Head office of one of the Top Three automotive makers decided that ‘recipe’ data for car assembly should be sent to the shop floor using a new, standardized methodology. The catch: the new controls system would need to communicate seamlessly with legacy equipment, including SLC 500 and Micrologix-controlled machinery too expensive to replace, not to mention requiring downtime the car maker couldn’t afford.
ARCX Corp., an electrical engineer services company with experience in the automotive market, put together a bid for this project – and hit a limitation. While ARCX had a suitable Linux-based hardware platform to connect to the new controls system, they lacked the DF/1 link layer protocol technology needed to interface to the legacy Allen-Bradley PLCs.
When ARCX investigated writing their own DF/1 protocol driver, they estimated the effort and learning curve would be about six months of man-hours. That kind of timeline would lose Archronix a project valued at a quarter million dollars. That was, obviously, not alright with Feisal Hurzook, ARCX’s president. He picked up the phone and called John Rinaldi, president of Real Time Automation, whose expertise in industrial networking he trusts.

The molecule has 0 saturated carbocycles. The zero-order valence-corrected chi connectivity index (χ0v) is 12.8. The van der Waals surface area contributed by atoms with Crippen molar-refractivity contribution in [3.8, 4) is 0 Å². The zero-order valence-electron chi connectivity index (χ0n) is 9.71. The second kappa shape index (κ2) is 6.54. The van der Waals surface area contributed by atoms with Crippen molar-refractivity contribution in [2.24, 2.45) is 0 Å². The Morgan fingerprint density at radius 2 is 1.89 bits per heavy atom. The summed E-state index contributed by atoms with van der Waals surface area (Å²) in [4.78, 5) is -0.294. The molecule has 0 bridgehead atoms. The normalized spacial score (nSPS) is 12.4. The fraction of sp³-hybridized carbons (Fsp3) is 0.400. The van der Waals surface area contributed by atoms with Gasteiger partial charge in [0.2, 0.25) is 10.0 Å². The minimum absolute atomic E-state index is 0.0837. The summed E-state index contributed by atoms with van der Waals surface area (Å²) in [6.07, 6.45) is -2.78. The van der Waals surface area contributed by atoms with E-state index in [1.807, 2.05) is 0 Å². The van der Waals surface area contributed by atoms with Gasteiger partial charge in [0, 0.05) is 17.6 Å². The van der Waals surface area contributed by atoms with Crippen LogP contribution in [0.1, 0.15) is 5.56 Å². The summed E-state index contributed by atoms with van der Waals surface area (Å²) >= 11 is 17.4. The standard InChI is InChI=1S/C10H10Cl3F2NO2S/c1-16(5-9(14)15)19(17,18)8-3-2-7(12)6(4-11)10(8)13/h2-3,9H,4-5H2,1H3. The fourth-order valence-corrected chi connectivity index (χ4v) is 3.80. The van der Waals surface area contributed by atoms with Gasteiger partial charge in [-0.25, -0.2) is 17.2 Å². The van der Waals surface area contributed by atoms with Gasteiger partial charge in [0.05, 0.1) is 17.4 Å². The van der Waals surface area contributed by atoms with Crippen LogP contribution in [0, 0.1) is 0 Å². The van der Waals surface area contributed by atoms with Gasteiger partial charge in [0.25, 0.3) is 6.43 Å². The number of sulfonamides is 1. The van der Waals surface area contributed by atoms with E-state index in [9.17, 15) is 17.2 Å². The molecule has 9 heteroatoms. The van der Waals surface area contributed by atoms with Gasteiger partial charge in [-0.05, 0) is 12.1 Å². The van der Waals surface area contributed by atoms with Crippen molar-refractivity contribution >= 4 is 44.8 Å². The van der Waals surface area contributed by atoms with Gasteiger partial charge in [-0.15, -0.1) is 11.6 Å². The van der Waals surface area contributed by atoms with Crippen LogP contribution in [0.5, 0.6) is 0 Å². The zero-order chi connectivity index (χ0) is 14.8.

“We’ve had great success working with the RTA team in the past with gateways and stacks,” said Fiesal Hurzook, President of ARCX.
Again, not surprisingly, RTA had exactly what they needed for this automotive project. The DF/1 source code solution from RTA was ported into ARCX’s multi-threaded Linux environment in under a week. “Three calls and eight emails later, we had the code working and could do regression testing,” says Hurzook.
The ARCX team worked directly with RTA’s Jamin Wendorf, who wrote the DF/1 product. “When you buy our software, you get support from the very engineer who wrote every line of the code,” says Rinaldi. “I don’t know anyone else in our industry who can say that.”
Technology expertise and highly responsive customer support gave RTA the assist in ARCX’s win of the Top Three auto maker’s project. The new controls system communicates seamlessly with a half-dozen PLC configurations at the car assembly plant.
“While the software stack was a small part of the final system, the RTA piece actually amounted to a quarter million dollars worth of sales we would not have gotten otherwise,” says Hurzook.
A little help from one’s automation friends goes a long way.